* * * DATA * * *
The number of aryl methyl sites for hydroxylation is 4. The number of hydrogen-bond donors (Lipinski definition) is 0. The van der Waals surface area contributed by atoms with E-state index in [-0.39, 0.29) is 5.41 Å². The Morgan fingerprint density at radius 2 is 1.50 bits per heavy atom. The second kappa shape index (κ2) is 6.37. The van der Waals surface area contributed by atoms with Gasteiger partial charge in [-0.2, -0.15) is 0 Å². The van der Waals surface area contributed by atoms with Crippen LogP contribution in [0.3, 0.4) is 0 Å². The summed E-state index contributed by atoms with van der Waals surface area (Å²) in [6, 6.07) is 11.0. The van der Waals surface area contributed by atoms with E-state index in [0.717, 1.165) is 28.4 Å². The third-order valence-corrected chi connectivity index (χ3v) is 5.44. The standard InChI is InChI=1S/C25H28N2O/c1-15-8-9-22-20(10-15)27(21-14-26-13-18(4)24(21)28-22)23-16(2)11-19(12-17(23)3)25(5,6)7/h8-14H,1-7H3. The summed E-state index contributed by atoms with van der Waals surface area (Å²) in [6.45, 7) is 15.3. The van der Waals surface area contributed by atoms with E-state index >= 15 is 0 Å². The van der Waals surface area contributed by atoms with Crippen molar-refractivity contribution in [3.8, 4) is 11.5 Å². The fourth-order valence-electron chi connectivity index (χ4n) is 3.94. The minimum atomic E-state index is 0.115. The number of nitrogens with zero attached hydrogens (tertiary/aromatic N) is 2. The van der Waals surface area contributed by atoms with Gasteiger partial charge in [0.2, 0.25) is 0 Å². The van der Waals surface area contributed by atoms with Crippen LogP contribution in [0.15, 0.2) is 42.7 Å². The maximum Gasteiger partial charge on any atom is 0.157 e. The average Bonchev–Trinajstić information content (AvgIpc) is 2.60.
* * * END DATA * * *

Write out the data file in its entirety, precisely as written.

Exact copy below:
The number of aryl methyl sites for hydroxylation is 4. The number of hydrogen-bond donors (Lipinski definition) is 0. The van der Waals surface area contributed by atoms with E-state index in [-0.39, 0.29) is 5.41 Å². The Morgan fingerprint density at radius 2 is 1.50 bits per heavy atom. The second kappa shape index (κ2) is 6.37. The van der Waals surface area contributed by atoms with Gasteiger partial charge in [-0.2, -0.15) is 0 Å². The van der Waals surface area contributed by atoms with Crippen LogP contribution in [0.3, 0.4) is 0 Å². The summed E-state index contributed by atoms with van der Waals surface area (Å²) in [6, 6.07) is 11.0. The van der Waals surface area contributed by atoms with E-state index in [0.717, 1.165) is 28.4 Å². The third-order valence-corrected chi connectivity index (χ3v) is 5.44. The standard InChI is InChI=1S/C25H28N2O/c1-15-8-9-22-20(10-15)27(21-14-26-13-18(4)24(21)28-22)23-16(2)11-19(12-17(23)3)25(5,6)7/h8-14H,1-7H3. The summed E-state index contributed by atoms with van der Waals surface area (Å²) in [6.45, 7) is 15.3. The van der Waals surface area contributed by atoms with E-state index >= 15 is 0 Å². The van der Waals surface area contributed by atoms with Crippen molar-refractivity contribution in [3.8, 4) is 11.5 Å². The fourth-order valence-electron chi connectivity index (χ4n) is 3.94. The minimum atomic E-state index is 0.115. The number of nitrogens with zero attached hydrogens (tertiary/aromatic N) is 2. The van der Waals surface area contributed by atoms with Gasteiger partial charge in [0.2, 0.25) is 0 Å². The van der Waals surface area contributed by atoms with Crippen LogP contribution in [0.15, 0.2) is 42.7 Å². The maximum Gasteiger partial charge on any atom is 0.157 e. The average Bonchev–Trinajstić information content (AvgIpc) is 2.60.